The beautiful norwegian forest cat beauty

The Norwegian forest cat is a living contradiction: a mystical, magical animal and a down-to-earth mouser, at once a bohemian evolved from the half-wild and a noble beauty queen. A fascinating mixture. Experts from Maxi Zoo present this enchanting creature in more detail.


Shrouded in legend, its name echoes the secretive, the wild and primal. Looking like the stuff of fairy-tales with its big, gleaming eyes the long bushy tail and wild, lynx-like ears. No wonder the Norwegian forest cat is constantly attributed with having its origins shrouded in legend. Exactly who its ancestors were is unknown. But what is certain is that the Norwegian forest cat has evolved from the unions of long-haired roaming cats with domestic cats. So they were not the result of the targeted efforts of breeders but had evolved in the first place in a natural way.

Adaptable animals

Over many generations, these cats adapted themselves perfectly to the climate and living environment of the Scandinavian forests – with their own raincoats, snow shoes and ear muffs. The Norwegian forest cat’s “raincoat” consists of a double coat of fur with a thick undercoat which protects and warms. The covering hair is long and water-repellent as it contains fat. There are tufts of hair between the toes and apart from that, Norwegian forest cats have thicker skin there than other cats. These “floating feet” prevent them from sinking into the snow. The long tufts of hair in the ears likewise protect them from the wind.

Compared to the common cat

Although Norwegian forest cats are in no way inferior to other cats where beauty is concerned, their outward appearance and movements betray their wild origins. For, just as their winter equipment is suited to the climate in their natural habitat, their physical abilities also match their survival strategy – that of hunting and escaping their enemies. Their powerful back legs make them especially good jumpers, reaching spots which other cats can only gaze at from afar. On farms, they have proven themselves as extremely zealous rat-catchers – and even today the Norwegian is a lively and playful cat.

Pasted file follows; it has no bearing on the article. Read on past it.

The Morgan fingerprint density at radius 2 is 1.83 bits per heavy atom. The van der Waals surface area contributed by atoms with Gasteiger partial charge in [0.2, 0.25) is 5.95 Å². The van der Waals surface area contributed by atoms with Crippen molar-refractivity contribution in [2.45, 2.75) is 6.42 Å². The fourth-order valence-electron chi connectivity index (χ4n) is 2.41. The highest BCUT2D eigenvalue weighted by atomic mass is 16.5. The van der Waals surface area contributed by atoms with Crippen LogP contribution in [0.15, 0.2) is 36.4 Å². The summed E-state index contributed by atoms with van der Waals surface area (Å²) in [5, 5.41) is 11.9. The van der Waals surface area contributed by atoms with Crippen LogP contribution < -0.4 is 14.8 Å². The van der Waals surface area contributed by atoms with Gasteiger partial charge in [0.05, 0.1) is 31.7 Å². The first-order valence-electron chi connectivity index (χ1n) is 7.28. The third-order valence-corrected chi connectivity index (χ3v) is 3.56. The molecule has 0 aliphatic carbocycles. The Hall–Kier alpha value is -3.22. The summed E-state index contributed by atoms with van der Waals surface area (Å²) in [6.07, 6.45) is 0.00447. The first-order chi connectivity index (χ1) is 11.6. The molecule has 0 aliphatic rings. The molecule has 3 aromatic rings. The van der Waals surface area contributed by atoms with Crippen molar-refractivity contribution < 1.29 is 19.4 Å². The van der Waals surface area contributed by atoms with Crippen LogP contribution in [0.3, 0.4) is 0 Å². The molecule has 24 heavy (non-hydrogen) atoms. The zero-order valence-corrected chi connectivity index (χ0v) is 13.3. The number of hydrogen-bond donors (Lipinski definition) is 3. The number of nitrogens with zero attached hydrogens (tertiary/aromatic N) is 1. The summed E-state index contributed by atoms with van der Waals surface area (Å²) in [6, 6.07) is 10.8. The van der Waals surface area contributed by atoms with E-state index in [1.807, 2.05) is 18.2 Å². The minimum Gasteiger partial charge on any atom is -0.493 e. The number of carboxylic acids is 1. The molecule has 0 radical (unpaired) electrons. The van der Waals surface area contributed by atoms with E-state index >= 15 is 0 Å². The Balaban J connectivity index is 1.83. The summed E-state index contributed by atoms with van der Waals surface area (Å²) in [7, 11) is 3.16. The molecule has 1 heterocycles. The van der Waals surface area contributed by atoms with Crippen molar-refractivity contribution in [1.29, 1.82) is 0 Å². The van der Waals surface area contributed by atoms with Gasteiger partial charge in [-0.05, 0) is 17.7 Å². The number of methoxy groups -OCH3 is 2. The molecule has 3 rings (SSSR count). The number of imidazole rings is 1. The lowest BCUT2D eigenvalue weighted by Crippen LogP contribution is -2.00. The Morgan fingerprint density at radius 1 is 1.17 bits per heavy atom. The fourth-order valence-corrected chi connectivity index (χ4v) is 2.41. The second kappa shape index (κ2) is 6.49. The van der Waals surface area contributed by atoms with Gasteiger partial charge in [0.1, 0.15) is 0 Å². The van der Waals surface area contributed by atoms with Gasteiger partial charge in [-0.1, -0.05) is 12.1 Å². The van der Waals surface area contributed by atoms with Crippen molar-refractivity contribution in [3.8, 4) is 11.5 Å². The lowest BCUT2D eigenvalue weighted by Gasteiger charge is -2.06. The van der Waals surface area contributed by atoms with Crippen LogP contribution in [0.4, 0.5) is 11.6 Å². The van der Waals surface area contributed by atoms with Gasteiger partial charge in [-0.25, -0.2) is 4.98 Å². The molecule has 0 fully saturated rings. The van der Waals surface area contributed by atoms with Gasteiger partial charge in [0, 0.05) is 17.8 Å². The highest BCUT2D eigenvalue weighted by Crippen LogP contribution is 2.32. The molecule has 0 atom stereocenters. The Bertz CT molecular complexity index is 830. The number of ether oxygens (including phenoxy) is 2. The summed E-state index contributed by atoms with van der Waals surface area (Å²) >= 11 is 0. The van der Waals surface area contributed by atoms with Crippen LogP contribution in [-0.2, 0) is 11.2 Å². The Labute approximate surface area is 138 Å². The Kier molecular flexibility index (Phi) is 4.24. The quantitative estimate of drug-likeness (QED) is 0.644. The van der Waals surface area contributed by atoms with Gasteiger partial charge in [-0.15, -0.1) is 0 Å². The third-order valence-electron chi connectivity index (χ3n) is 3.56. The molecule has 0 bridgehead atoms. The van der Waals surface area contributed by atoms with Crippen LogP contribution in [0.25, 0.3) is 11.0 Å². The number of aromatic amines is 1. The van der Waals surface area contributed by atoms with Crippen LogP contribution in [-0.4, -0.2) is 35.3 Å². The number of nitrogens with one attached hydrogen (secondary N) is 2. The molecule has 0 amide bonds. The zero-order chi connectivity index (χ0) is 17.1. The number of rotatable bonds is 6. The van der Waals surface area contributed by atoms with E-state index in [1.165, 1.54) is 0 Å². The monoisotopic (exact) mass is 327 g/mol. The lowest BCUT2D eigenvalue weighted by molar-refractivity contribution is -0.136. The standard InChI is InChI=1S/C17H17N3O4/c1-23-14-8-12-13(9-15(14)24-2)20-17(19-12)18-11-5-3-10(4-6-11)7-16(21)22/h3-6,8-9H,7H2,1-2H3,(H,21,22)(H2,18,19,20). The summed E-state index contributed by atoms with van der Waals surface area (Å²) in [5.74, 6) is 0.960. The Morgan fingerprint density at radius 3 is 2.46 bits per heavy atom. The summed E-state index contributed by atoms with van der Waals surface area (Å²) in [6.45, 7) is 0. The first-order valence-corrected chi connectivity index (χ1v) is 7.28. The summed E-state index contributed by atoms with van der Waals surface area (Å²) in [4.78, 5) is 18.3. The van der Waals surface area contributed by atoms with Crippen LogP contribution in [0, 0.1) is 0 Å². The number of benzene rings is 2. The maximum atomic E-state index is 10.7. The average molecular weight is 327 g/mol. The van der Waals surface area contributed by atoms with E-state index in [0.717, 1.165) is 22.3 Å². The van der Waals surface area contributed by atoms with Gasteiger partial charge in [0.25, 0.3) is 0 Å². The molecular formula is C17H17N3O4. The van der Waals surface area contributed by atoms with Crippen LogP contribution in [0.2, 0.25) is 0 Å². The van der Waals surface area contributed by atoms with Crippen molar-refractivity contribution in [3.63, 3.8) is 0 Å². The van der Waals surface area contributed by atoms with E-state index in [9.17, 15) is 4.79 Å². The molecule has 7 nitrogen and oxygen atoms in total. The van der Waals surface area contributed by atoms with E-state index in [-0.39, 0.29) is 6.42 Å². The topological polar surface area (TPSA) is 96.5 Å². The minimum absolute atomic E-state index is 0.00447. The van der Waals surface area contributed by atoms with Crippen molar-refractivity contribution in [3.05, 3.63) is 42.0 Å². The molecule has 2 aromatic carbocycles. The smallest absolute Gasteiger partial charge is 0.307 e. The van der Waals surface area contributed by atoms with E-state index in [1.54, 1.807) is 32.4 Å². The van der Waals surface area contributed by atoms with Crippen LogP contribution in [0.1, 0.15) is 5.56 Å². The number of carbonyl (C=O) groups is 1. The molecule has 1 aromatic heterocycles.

Recognising the forest feline

The path to recognition as a breed began for the Norwegian forest cat in the 1930’s when a group of Norwegian breeders started an agenda for preserving these half-longhair cats. That’s because, as they were mating with shorthair cats, they were losing their original appearance more and more.

Characteristics of the Norwegian forest cat

Body: powerful, muscular (reaches full adulthood after 2–3 years)

Colour: almost any colouring possible but black tabby in its most original guise

Character: lively and playful; devoted and uncomplicated; a great family cat

Keeping: really appreciates an outside run. Living in a flat, it needs richly varied surroundings with a scratching tree, a raised viewpoint and toys; this is no “armchair puss”!

Care: the Norwegian is really uncomplicated and robust. Its coat looks like it would need a lot of work but that’s deceptive – it has no tendency to mat. Only during the moulting season could it do with a few brushings.
Call into your local store today to discuss your cat’s personal needs with our Maxi Zoo Pet Experts.